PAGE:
In the 112 thread case, you might be seeing some interference from the operating system.  I have seen the OS run stuff on cores where I am trying to do compute work, even when I leave other cores open.   It is possible that using all four threads on a core makes it less likely that the OS will schedule on that core -- all the logical processors are busy.  But if you only run two threads on a core the OS might think "hey, there are two logical processors here that I can use to run this service process!".

To track this down, I would time each thread independently and see if the slow-down comes from a small number of cores.  VTune might be able to identify instances when cores run something that is not your executable?

John D. McCalpin, PhD "Dr. Bandwidth"

Hi John,

Thank you for your reply. That's exactly what I tried next: scaling test. I didn't put the result here because it's not consistent. But here it is:

With 2 threads per core, following is the performance as I keep increasing the number of cores. Ellipsis are used where values are not changing much.

Number of Cores    Peak Performance
1    99.38%
2    99.37%
3    99.35%
4    99.34%
5    99.31%
6    66.23%
14    66.17%
15    82.41%
16    81.92%
17    81.49%
18    99.13%
19    81.08%
20    80.67%
21    91.08%
22    80.51%
26    78.45%
27    98.98%
28    98.96%
29    98.92%
30    81.10%
55    82.54%
56    65.86%

This is not repeatable. It varies randomly. But using 56 threads always gets poor performance.

I will also put the per-thread timing in the next post.

Can you attach your test program? (include any environment variables relating to KMP_... and OMP_.)

Jim Dempsey
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>> It is possible that using all four threads on a core makes it less likely that the OS will schedule on that core -- all the logical processors are busy.

A test of this hypothesis would be to schedule all four threads per core, but then four tests

1 thread per core FMA, 3 threads per core loop of _mm_delay32(1000000)
2 threads per core FMA, 2 threads per core loop of _mm_delay32(1000000)
3 threads per core FMA, 1 thread per core loop of _mm_delay32(1000000)
4 threads per core FMA, 0 threads per core loop of _mm_delay32(1000000)

The O/S will view the delaying threads as compute bound. The delay loop will terminate upon seeing any of the compute threads complete (e.g. setting volatile flag).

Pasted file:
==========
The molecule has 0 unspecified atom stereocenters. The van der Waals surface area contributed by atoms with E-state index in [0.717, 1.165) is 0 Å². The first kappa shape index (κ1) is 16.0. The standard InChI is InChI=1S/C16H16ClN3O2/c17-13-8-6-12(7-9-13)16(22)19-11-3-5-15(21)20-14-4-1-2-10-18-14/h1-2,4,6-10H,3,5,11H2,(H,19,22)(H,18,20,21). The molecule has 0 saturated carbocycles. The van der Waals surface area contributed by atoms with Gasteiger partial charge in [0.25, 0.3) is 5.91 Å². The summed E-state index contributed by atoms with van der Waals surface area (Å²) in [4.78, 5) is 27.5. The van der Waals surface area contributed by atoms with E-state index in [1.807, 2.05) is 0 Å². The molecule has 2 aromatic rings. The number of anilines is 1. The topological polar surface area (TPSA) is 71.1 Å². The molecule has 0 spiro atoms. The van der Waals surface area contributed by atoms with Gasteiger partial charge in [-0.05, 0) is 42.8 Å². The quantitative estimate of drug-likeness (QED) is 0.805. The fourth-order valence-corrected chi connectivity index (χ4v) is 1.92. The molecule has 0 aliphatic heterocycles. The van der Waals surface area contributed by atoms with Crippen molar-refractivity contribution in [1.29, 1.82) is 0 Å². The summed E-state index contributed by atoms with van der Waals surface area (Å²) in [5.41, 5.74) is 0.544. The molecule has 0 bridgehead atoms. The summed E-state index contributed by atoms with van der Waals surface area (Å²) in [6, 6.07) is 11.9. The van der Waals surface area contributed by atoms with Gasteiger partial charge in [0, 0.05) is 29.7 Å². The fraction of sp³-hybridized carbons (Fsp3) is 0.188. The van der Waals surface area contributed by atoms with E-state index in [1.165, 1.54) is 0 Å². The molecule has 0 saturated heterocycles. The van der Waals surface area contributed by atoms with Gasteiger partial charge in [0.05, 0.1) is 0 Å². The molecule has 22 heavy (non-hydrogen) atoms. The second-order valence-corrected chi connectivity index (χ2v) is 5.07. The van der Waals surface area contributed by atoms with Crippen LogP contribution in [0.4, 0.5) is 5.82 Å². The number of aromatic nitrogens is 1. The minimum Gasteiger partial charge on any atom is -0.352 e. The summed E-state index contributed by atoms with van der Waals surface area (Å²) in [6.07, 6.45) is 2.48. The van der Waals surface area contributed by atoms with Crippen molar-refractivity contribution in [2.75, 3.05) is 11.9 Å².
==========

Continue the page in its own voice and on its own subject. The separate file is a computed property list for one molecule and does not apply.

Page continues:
The permutations could be made in one run the application whereby an outer control loop permutes flags, one per logical processor and flag indicates if thread to run FMA or delay loop.

Note, the _mm_delay32 will reduce power consumption for core, and more importantly nearly eliminate the thread scheduling of time slot within its core.

Jim Dempsey

Hi Jim,

Please note that, I am not using OpenMP. I am using pthreads, setting the affinity myself.

Nice suggestion for the tests. I was trying to spawn the dummy threads and then just wait on a barrier. It didn't help.

But with your suggestion of busy-waiting, it actually helps. I was able to achieve 98% of peak with 2 active threads and 2 dummy threads per core.

So, to summarize the answer for my second question, even if it is best, in terms of cache, for an application to use 2 threads/core, you still need to spawn 4 threads/core with 2 on each core busy-waiting.


For the first question, are you seeing similar performance (30% of peak) from MKL DGEMM on phi?

I do not typically use MKL in my applications. What I do know is:

When your program is single-threaded, use (link) the multi-threaded MKL
When your program is multi-threaded, use (link) the single-threaded MKL

Running multi-threaded program with multi-threaded MKL oversubscribes threads (each having thread pool).
If you do need this combination, e.g. MKL only called from outside parallel region of multi-threaded application, then you may find you need to set KMP_BLOCKTIME=0.

Jim Dempsey

Hi Jim,

Yes. I am using single threaded program when I am trying to time MKL's parallel DGEMM performance.

I am just curious about the mismatch in performance with Intel's reported performance.